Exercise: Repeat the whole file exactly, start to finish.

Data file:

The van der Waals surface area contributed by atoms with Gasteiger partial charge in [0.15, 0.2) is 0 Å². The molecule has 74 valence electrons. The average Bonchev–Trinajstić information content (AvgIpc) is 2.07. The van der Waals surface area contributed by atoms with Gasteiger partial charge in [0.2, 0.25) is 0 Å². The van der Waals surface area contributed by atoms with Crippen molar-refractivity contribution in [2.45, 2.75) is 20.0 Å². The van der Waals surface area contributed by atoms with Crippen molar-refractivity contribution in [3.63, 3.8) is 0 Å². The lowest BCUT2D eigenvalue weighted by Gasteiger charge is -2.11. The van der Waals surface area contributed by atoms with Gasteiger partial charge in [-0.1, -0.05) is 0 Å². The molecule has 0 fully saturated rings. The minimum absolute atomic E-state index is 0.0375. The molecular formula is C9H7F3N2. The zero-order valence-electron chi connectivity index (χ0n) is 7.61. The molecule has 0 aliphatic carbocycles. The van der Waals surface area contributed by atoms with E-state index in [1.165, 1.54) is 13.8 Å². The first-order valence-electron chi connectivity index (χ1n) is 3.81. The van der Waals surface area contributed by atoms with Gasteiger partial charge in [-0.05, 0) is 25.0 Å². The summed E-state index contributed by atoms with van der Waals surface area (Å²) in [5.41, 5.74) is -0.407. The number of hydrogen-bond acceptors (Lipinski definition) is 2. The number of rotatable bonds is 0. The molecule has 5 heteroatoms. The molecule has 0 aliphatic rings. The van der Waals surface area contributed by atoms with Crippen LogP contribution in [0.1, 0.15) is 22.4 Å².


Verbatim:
The van der Waals surface area contributed by atoms with Gasteiger partial charge in [0.15, 0.2) is 0 Å². The molecule has 74 valence electrons. The average Bonchev–Trinajstić information content (AvgIpc) is 2.07. The van der Waals surface area contributed by atoms with Gasteiger partial charge in [0.2, 0.25) is 0 Å². The van der Waals surface area contributed by atoms with Crippen molar-refractivity contribution in [2.45, 2.75) is 20.0 Å². The van der Waals surface area contributed by atoms with Crippen molar-refractivity contribution in [3.63, 3.8) is 0 Å². The lowest BCUT2D eigenvalue weighted by Gasteiger charge is -2.11. The van der Waals surface area contributed by atoms with Gasteiger partial charge in [-0.1, -0.05) is 0 Å². The molecule has 0 fully saturated rings. The minimum absolute atomic E-state index is 0.0375. The molecular formula is C9H7F3N2. The zero-order valence-electron chi connectivity index (χ0n) is 7.61. The molecule has 0 aliphatic carbocycles. The van der Waals surface area contributed by atoms with E-state index in [1.165, 1.54) is 13.8 Å². The first-order valence-electron chi connectivity index (χ1n) is 3.81. The van der Waals surface area contributed by atoms with Gasteiger partial charge in [-0.05, 0) is 25.0 Å². The summed E-state index contributed by atoms with van der Waals surface area (Å²) in [5.41, 5.74) is -0.407. The number of hydrogen-bond acceptors (Lipinski definition) is 2. The number of rotatable bonds is 0. The molecule has 5 heteroatoms. The molecule has 0 aliphatic rings. The van der Waals surface area contributed by atoms with Crippen LogP contribution in [0.1, 0.15) is 22.4 Å².